Winning a championship in the NBA is all about timing.
Remember that lockout-shortened 2011-12 season? Kevin Durant and Russell Westbrook won 47 games and shot down Dallas, the Lakers and San Antonio in the playoffs before losing to Miami’s Big Three in the NBA Finals. They came up short, but everyone thought the tandem’s success was just the tip of the iceberg. Both players were on their way to legendary careers and very few teams had two young players of that caliber.
Even after losing third leg, James Harden, who moved to Houston and blossomed into an elite stat-stuffer, the consensus was that Westbrook and Durant were a cut above the rest. They were good money to complete the championship task the following season.
The multi-faceted Durant, the last No.1 pick in the history of the Seattle Supersonics in 2007, has delivered as a lethal four-time scoring champ. When the team relocated to OKC in 2008 and selected barn-burning, five-time NBA All-Star Russell Westbrook out of UCLA, the young gunners overcame egos, Hollywood hype, hating opinions, divisive media and the NBA’s crushing demands together to advance to the franchise’s first playoff appearance in 2009-10.
The following season, they went to the Western Conference Finals and the year after that they reached the NBA Finals. The natural progression of an OKC Dynasty was taking form.
In the 2012-2013 season, the Thunder finished the year with a 60–22 record and entered the playoffs as the No. 1 seed in the Western Conference. Despite Miami’s three max-money honeys, NBA Nation anticipated another Big Three vs. The Deadly Duo Finals and a lot of cats had their paper on the younger OKC squad.
As fate and misfortune would have it, Westbrook tore his meniscus in the first round of the playoffs against the Houston Rockets and missed the remainder of the postseason.
Durant turned up his scoring, averaging a career-high 30.8 points per game throughout the playoffs, but Oklahoma City was eventually eliminated in the second round by the Memphis Grizzlies. OKC's c'hip dreams were shattered in unforeseen fashion and it sparked a chain reaction of imbalances that has plagued the franchise ever since.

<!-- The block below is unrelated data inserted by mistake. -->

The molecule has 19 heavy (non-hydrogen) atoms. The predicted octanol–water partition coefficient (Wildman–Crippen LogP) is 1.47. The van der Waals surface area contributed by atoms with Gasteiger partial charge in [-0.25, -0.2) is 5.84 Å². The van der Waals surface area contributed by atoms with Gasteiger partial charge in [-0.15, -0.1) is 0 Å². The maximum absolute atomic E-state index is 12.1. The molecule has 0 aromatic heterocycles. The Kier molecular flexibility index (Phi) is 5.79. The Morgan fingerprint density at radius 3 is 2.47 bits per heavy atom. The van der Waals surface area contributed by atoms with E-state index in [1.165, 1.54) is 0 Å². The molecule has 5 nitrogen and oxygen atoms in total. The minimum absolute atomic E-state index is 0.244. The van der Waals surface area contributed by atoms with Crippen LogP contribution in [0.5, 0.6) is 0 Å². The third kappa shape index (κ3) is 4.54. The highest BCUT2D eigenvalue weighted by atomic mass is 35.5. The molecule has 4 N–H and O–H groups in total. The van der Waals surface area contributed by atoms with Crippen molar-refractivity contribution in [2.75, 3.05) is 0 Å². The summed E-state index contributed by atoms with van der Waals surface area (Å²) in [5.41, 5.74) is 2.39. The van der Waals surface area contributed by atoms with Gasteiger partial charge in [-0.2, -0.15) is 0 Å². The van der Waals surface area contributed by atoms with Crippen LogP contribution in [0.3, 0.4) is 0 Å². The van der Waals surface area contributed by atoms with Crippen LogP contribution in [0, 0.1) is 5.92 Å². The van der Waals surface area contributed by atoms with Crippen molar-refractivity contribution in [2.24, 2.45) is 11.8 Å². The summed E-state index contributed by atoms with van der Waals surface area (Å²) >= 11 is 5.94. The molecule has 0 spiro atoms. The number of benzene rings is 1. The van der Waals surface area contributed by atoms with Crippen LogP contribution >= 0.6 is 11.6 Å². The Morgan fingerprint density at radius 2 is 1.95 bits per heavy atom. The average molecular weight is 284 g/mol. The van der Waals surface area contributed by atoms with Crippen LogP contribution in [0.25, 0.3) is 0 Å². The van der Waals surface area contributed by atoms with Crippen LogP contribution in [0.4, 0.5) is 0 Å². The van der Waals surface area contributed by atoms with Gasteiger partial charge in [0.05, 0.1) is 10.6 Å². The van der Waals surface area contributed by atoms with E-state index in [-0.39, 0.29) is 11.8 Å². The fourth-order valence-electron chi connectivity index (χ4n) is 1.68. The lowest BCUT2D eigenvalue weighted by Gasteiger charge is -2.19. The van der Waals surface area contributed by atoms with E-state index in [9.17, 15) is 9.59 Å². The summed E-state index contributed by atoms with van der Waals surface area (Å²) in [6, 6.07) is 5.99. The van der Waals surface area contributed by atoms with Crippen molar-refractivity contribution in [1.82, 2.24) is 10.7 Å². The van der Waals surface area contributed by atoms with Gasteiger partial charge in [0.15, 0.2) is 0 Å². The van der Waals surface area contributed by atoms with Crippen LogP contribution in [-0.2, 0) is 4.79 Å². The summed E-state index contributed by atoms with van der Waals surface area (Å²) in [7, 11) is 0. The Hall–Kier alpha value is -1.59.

Nobody could have predicted the myriad injuries both players would endure over the next three seasons, Westbrook's meteoric rise as a one-man-wrecking crew or that 2016 would probably be the last time we would witness these two supreme ballers on the court together as teammates.
Westbrook, a veteran of eight NBA campaigns, is entering free agency and will be a blazing hot commodity. Durant will have played 10 seasons when he hits the open market in 2017. OKC knows they will probably lose both of them to larger markets, so for all intents and purposes, this is the final season for the Wonder Twins. This also signifies the beginning of a dark and dreary era for OKC fans. Remember post-LeBron Cleveland? It was The Apocalypse and nobody in the state of Oklahoma wants to think about 2018.
The hour glass has a couple grains of sand left, so the time for OKC is now.
Golden State is the favorite to win its second-consecutive c’hip, but a healthy Westbrook and Durant have been changing the narrative a bit and are looking like a twosome worthy of title talk. Durant is filling it up as usual to a tune of 27.7 ppg and Westbrook is leading the NBA in double-doubles, averaging over 10 assists and 24 points per game.
The Thunder are third in the Western Conference this season after failing to qualify for the playoffs last season as Durant battled a slew of foot and ankle injuries and Westbrook emerged as a Top 5 NBA baller,
OKC fans are banking on the fact that both of these players are healthy and understand that this is probably their last rodeo together. Not sure if that will be enough to upset Golden State in the Western Conference Finals, but OKC is the only other team with two of the top eight players in the NBA on the same squad. If they can finally balance the art of the waltz with their steady dose of Delo Shuffle, then maybe they can do something special this season on the way out.